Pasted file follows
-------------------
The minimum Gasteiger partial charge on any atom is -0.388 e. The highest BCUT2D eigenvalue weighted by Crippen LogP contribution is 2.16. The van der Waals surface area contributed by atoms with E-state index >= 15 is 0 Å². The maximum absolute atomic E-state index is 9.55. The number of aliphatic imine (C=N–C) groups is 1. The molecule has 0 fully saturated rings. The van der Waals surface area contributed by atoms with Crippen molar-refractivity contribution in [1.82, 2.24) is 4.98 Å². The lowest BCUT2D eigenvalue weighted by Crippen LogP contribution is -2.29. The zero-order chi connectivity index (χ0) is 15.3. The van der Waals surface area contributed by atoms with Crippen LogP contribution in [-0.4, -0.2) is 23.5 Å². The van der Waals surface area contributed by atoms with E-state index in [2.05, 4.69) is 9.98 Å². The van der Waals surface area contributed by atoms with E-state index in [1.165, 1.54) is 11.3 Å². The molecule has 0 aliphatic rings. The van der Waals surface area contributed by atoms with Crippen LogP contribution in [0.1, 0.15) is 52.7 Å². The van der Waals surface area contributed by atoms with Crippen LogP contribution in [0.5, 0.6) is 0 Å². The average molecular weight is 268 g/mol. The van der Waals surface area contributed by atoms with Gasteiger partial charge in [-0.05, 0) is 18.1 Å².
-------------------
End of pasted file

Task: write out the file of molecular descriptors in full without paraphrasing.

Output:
The minimum Gasteiger partial charge on any atom is -0.388 e. The highest BCUT2D eigenvalue weighted by Crippen LogP contribution is 2.16. The van der Waals surface area contributed by atoms with E-state index >= 15 is 0 Å². The maximum absolute atomic E-state index is 9.55. The number of aliphatic imine (C=N–C) groups is 1. The molecule has 0 fully saturated rings. The van der Waals surface area contributed by atoms with Crippen molar-refractivity contribution in [1.82, 2.24) is 4.98 Å². The lowest BCUT2D eigenvalue weighted by Crippen LogP contribution is -2.29. The zero-order chi connectivity index (χ0) is 15.3. The van der Waals surface area contributed by atoms with Crippen LogP contribution in [-0.4, -0.2) is 23.5 Å². The van der Waals surface area contributed by atoms with E-state index in [2.05, 4.69) is 9.98 Å². The van der Waals surface area contributed by atoms with E-state index in [1.165, 1.54) is 11.3 Å². The molecule has 0 aliphatic rings. The van der Waals surface area contributed by atoms with Crippen LogP contribution in [0.1, 0.15) is 52.7 Å². The van der Waals surface area contributed by atoms with Crippen LogP contribution in [0.5, 0.6) is 0 Å². The average molecular weight is 268 g/mol. The van der Waals surface area contributed by atoms with Gasteiger partial charge in [-0.05, 0) is 18.1 Å².